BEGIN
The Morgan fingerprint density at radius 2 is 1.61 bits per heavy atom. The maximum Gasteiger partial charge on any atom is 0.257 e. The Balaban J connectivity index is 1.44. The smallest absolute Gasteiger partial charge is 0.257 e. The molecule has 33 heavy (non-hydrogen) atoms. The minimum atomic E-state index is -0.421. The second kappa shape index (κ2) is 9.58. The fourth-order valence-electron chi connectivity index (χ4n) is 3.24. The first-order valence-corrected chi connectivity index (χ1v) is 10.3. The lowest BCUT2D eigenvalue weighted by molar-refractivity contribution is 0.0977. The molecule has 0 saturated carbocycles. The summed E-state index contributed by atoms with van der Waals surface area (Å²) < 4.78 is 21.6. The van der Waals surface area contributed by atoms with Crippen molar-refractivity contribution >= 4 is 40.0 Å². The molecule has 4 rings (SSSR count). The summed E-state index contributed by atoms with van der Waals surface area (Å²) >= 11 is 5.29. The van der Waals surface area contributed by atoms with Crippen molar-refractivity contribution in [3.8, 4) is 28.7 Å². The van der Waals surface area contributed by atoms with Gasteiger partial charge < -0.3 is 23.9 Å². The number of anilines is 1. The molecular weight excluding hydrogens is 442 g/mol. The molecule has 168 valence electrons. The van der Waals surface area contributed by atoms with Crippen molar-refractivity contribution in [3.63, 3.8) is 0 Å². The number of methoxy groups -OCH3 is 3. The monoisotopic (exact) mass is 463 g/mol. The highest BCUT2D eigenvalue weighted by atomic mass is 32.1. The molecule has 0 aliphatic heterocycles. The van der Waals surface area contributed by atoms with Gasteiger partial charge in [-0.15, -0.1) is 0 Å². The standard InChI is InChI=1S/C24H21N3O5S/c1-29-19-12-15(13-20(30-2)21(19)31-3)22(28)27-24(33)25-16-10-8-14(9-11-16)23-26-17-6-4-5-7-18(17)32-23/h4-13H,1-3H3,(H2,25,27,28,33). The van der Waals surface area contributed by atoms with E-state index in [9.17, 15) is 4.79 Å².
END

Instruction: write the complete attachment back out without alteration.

The Morgan fingerprint density at radius 2 is 1.61 bits per heavy atom. The maximum Gasteiger partial charge on any atom is 0.257 e. The Balaban J connectivity index is 1.44. The smallest absolute Gasteiger partial charge is 0.257 e. The molecule has 33 heavy (non-hydrogen) atoms. The minimum atomic E-state index is -0.421. The second kappa shape index (κ2) is 9.58. The fourth-order valence-electron chi connectivity index (χ4n) is 3.24. The first-order valence-corrected chi connectivity index (χ1v) is 10.3. The lowest BCUT2D eigenvalue weighted by molar-refractivity contribution is 0.0977. The molecule has 0 saturated carbocycles. The summed E-state index contributed by atoms with van der Waals surface area (Å²) < 4.78 is 21.6. The van der Waals surface area contributed by atoms with Crippen molar-refractivity contribution >= 4 is 40.0 Å². The molecule has 4 rings (SSSR count). The summed E-state index contributed by atoms with van der Waals surface area (Å²) >= 11 is 5.29. The van der Waals surface area contributed by atoms with Crippen molar-refractivity contribution in [3.8, 4) is 28.7 Å². The van der Waals surface area contributed by atoms with Gasteiger partial charge < -0.3 is 23.9 Å². The number of anilines is 1. The molecular weight excluding hydrogens is 442 g/mol. The molecule has 168 valence electrons. The van der Waals surface area contributed by atoms with Crippen molar-refractivity contribution in [3.63, 3.8) is 0 Å². The number of methoxy groups -OCH3 is 3. The monoisotopic (exact) mass is 463 g/mol. The highest BCUT2D eigenvalue weighted by atomic mass is 32.1. The molecule has 0 aliphatic heterocycles. The van der Waals surface area contributed by atoms with Gasteiger partial charge in [-0.15, -0.1) is 0 Å². The standard InChI is InChI=1S/C24H21N3O5S/c1-29-19-12-15(13-20(30-2)21(19)31-3)22(28)27-24(33)25-16-10-8-14(9-11-16)23-26-17-6-4-5-7-18(17)32-23/h4-13H,1-3H3,(H2,25,27,28,33). The van der Waals surface area contributed by atoms with E-state index in [9.17, 15) is 4.79 Å².